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May 21, 2012

Serbian opposition leader Tomislav Nikolic beat incumbent Boris Tadic for the presidency, drawing almost 50 percent of the vote. Tadic won 46,7 percent - a bitter defeat.

Tomislav Nikolic and supporters
Image: AP

At 45 percent, voter turnout was at a record low on Sunday in Serbia, a country where about 6.8 million inhabitants are eligible to vote.

But the trend worked in Nikolic's favor: supporters of his Serbian Progressive Party (SNS) are known to be disciplined voters. It was a surprise triumph: political observers have repeatedly declared Nikolic politically dead. In 2004 and 2008, the opposition leader lost similar run-off votes to Tadic.

Analysts say Tadic paid the price of the difficult economic and social situation in Serbia, where one-in-four people are unemployed. Nikolic, 60, took advantage of the dismal situation in his election campaign, never tiring to point at Tadic as the man responsible for the crisis.


While Boris Tadic has always presented himself as a pro-EU politician, former ultra-nationalist Nikolic shifted from being staunchly anti-western to making EU accession his political goal in 2008, the year he left Vojislav Seselj's far-right Serbian Radical Party (SRS) to form the SNS. Seselj is currently on trial at the International Criminal Tribunal for the former Yugoslavia (ICTY) for war crimes committed during the Croatia and Bosnia wars of the 1990s.

Before taking that politically pragmatic step, Nikolic was SRS deputy leader for many years after party leader Seselj discovered the member of a Serbian paramilitary group at the start of the war in 1991. Nikolic was in fact elected SRS deputy three times, causing political opponents to dismiss him as an 'eternal runner-up'. "It's much more honorable to be second in the SRS than to be head of any other party," he said in 2008, just months before turning his back on the radicals.

European turncoat

At the helm of his newly-created SNS, Nikolic was transformed, a pro-European who wanted to see his country "anchored in the West and the East", just three years after dismissing the EU as evil. Then, he branded EU conditions for membership as "the chaos and democracy for the miserable states in transition." Today, he declares that having the status of EU accession candidate is "the most important pre-condition for comprehensive economic development in Serbia."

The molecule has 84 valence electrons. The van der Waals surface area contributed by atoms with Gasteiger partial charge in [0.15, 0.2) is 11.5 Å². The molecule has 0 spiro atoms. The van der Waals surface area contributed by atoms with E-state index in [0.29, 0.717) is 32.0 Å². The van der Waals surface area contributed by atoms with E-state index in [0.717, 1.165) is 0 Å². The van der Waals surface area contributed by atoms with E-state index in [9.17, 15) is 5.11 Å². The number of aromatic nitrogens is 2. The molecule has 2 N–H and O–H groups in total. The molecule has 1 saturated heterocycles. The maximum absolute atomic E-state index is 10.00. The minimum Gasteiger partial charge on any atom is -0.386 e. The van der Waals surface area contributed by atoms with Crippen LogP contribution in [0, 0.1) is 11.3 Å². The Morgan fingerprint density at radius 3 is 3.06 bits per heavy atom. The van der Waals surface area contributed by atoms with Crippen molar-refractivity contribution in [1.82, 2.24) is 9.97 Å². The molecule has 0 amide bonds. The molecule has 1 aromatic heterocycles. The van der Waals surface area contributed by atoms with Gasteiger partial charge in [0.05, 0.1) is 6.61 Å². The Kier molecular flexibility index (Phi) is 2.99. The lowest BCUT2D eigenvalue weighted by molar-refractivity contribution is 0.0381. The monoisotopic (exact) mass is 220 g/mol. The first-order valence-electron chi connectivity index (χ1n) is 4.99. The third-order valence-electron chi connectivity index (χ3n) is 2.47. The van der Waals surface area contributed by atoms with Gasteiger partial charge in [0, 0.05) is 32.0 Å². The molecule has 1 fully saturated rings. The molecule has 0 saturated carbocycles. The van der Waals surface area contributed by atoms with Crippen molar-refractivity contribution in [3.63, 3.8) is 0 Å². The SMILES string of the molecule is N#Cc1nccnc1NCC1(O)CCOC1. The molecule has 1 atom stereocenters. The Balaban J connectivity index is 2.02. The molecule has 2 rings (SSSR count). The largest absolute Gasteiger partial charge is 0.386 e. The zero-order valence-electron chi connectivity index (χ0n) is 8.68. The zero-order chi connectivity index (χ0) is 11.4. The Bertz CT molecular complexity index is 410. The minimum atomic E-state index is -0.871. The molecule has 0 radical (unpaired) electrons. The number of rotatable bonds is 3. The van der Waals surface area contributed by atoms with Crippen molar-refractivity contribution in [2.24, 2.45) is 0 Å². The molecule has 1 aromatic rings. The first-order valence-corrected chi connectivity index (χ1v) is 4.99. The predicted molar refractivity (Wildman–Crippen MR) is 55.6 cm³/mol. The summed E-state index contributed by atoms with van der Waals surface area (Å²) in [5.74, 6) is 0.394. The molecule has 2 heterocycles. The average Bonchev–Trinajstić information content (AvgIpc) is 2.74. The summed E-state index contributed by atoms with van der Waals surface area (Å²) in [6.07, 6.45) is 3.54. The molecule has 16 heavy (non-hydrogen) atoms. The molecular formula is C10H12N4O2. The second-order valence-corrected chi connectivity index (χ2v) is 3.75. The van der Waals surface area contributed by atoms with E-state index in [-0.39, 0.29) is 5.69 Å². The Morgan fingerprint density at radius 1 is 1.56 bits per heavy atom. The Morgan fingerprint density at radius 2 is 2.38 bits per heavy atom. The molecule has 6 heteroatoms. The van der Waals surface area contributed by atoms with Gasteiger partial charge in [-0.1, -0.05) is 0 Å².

At the same time, Nikolic wants to continue to strengthen Serbia's traditionally good relations with Russia - he envisions Serbia as a "pillar for Russia in Europe."

Boris Tadic and Tomislav Nikolic
The new and the former Serbian presidentImage: picture-alliance/dpa

The new president's rhetoric is reminiscent of remarks made in parliament in 2001: "I don't agree with having to act respectably in parliament," he said, frequently calling his political opponents morons and idiots. His penchant for tasteless remarks became legendary in February 2003, after Serbia's leader at the time, Zoran Djindjic, injured a leg. Nikolic joked that "if anybody sees Zoran Djindjic these next months, tell him that Tito [former Yugoslav president] had problems with his leg, too, before he died." 17 days later, Djindjic was assassinated.

Have your cake and eat it, too

Nikolic still regards the former province of Kosovo as a part of Serbia and has internalized Tadic's " EU and Kosovo, too"- policies. Should the EU demand that Serbia give up all claims to its former province, Nikolic will likely turn his back on Brussels, Tadic said.

Nikolic has said that Serbia would not "swerve from the path to Europe" but that he also must protect the Serbs in Kosovo.

Nikolic's 'Let's get Serbia moving' election bloc won 73 seats in Serbia's parliament while Tadic's election ticket won 67 seats and the Socialists came in third with 44 seats. Ahead of the run-off on Sunday, the Socialists agreed to renew their coalition government with Tadic's Democrats. Now, the pack must be reshuffled.

The election coalition group led by Nikolic's SNS is a peculiarity on Serbia's political landscape. The bloc includes the Bosniak People's Party, the Democratic Party of Macedonians, the Roma Party and the Vlach Unity Movement – unusual allies for a Serbian nationalist. Nikolic, it would appear, wasn't particularly insistent on principles or political convictions when he needed help to win seats in parliament.

Author: Sasa Bojic /db
Editor: Gregg Benzow